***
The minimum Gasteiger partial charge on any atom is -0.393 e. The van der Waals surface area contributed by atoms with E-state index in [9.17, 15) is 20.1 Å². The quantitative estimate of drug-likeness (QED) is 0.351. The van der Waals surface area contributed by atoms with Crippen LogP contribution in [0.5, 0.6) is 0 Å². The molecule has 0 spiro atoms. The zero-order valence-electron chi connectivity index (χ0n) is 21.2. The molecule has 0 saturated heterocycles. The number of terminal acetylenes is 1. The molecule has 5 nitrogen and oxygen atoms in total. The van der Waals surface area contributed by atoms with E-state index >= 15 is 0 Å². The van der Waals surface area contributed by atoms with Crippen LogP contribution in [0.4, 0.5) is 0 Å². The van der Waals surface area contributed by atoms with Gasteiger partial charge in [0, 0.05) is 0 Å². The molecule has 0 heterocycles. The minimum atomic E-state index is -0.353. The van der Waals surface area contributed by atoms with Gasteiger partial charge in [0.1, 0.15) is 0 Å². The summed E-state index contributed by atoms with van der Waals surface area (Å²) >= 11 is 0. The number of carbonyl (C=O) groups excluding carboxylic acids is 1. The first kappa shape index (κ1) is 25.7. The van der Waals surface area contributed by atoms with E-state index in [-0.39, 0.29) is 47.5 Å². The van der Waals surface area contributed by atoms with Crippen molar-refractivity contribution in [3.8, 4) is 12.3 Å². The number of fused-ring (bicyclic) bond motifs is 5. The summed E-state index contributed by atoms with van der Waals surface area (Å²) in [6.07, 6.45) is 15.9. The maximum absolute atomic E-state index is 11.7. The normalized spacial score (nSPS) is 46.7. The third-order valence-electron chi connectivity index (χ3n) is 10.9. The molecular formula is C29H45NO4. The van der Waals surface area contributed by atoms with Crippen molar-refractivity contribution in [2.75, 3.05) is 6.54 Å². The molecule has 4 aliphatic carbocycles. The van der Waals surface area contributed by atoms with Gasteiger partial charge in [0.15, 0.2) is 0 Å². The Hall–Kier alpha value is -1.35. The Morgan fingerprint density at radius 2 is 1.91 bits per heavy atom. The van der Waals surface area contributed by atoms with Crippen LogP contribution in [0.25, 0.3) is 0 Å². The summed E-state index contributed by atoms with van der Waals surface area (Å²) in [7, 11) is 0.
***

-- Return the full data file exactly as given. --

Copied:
The minimum Gasteiger partial charge on any atom is -0.393 e. The van der Waals surface area contributed by atoms with E-state index in [9.17, 15) is 20.1 Å². The quantitative estimate of drug-likeness (QED) is 0.351. The van der Waals surface area contributed by atoms with Crippen LogP contribution in [0.5, 0.6) is 0 Å². The molecule has 0 spiro atoms. The zero-order valence-electron chi connectivity index (χ0n) is 21.2. The molecule has 0 saturated heterocycles. The number of terminal acetylenes is 1. The molecule has 5 nitrogen and oxygen atoms in total. The van der Waals surface area contributed by atoms with E-state index >= 15 is 0 Å². The van der Waals surface area contributed by atoms with Crippen LogP contribution in [0.4, 0.5) is 0 Å². The van der Waals surface area contributed by atoms with Gasteiger partial charge in [0, 0.05) is 0 Å². The molecule has 0 heterocycles. The minimum atomic E-state index is -0.353. The van der Waals surface area contributed by atoms with Gasteiger partial charge in [0.1, 0.15) is 0 Å². The summed E-state index contributed by atoms with van der Waals surface area (Å²) >= 11 is 0. The number of carbonyl (C=O) groups excluding carboxylic acids is 1. The first kappa shape index (κ1) is 25.7. The van der Waals surface area contributed by atoms with E-state index in [-0.39, 0.29) is 47.5 Å². The van der Waals surface area contributed by atoms with Crippen molar-refractivity contribution in [3.8, 4) is 12.3 Å². The number of fused-ring (bicyclic) bond motifs is 5. The summed E-state index contributed by atoms with van der Waals surface area (Å²) in [6.07, 6.45) is 15.9. The maximum absolute atomic E-state index is 11.7. The normalized spacial score (nSPS) is 46.7. The third-order valence-electron chi connectivity index (χ3n) is 10.9. The molecular formula is C29H45NO4. The van der Waals surface area contributed by atoms with Crippen molar-refractivity contribution in [2.75, 3.05) is 6.54 Å². The molecule has 4 aliphatic carbocycles. The van der Waals surface area contributed by atoms with Gasteiger partial charge in [0.15, 0.2) is 0 Å². The Hall–Kier alpha value is -1.35. The Morgan fingerprint density at radius 2 is 1.91 bits per heavy atom. The van der Waals surface area contributed by atoms with Crippen LogP contribution in [0.25, 0.3) is 0 Å². The summed E-state index contributed by atoms with van der Waals surface area (Å²) in [7, 11) is 0.